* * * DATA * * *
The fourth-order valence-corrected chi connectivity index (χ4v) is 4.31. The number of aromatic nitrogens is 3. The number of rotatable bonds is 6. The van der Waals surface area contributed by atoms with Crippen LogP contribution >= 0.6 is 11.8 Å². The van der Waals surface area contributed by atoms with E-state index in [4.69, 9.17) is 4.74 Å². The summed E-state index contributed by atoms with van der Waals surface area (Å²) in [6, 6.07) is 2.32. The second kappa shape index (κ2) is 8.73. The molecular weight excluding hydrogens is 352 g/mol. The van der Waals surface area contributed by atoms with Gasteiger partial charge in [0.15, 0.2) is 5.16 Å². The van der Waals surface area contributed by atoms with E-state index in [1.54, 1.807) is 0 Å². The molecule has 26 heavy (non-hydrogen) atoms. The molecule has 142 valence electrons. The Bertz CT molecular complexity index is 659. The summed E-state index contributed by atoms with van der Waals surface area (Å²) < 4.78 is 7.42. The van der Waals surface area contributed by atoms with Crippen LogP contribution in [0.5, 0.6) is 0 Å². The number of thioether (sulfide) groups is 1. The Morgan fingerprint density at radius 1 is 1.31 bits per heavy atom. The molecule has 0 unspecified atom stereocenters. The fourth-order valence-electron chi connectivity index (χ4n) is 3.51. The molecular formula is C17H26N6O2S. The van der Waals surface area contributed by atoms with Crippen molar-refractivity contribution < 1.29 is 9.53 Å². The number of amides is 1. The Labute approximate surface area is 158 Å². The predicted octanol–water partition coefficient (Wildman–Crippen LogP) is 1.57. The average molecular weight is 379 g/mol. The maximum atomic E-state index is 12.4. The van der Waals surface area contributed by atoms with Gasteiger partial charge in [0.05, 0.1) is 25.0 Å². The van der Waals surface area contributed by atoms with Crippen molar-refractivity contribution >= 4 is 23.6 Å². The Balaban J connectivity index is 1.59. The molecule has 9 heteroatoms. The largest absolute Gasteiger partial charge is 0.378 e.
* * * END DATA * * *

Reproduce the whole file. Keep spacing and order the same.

The fourth-order valence-corrected chi connectivity index (χ4v) is 4.31. The number of aromatic nitrogens is 3. The number of rotatable bonds is 6. The van der Waals surface area contributed by atoms with Crippen LogP contribution >= 0.6 is 11.8 Å². The van der Waals surface area contributed by atoms with E-state index in [4.69, 9.17) is 4.74 Å². The summed E-state index contributed by atoms with van der Waals surface area (Å²) in [6, 6.07) is 2.32. The second kappa shape index (κ2) is 8.73. The molecular weight excluding hydrogens is 352 g/mol. The van der Waals surface area contributed by atoms with Gasteiger partial charge in [0.15, 0.2) is 5.16 Å². The van der Waals surface area contributed by atoms with E-state index in [1.54, 1.807) is 0 Å². The molecule has 26 heavy (non-hydrogen) atoms. The molecule has 142 valence electrons. The Bertz CT molecular complexity index is 659. The summed E-state index contributed by atoms with van der Waals surface area (Å²) < 4.78 is 7.42. The van der Waals surface area contributed by atoms with Crippen LogP contribution in [0.5, 0.6) is 0 Å². The number of thioether (sulfide) groups is 1. The Morgan fingerprint density at radius 1 is 1.31 bits per heavy atom. The molecule has 0 unspecified atom stereocenters. The fourth-order valence-electron chi connectivity index (χ4n) is 3.51. The molecular formula is C17H26N6O2S. The van der Waals surface area contributed by atoms with Crippen molar-refractivity contribution < 1.29 is 9.53 Å². The number of amides is 1. The Labute approximate surface area is 158 Å². The predicted octanol–water partition coefficient (Wildman–Crippen LogP) is 1.57. The average molecular weight is 379 g/mol. The maximum atomic E-state index is 12.4. The van der Waals surface area contributed by atoms with Gasteiger partial charge in [0.05, 0.1) is 25.0 Å². The van der Waals surface area contributed by atoms with Crippen molar-refractivity contribution >= 4 is 23.6 Å². The Balaban J connectivity index is 1.59. The molecule has 9 heteroatoms. The largest absolute Gasteiger partial charge is 0.378 e.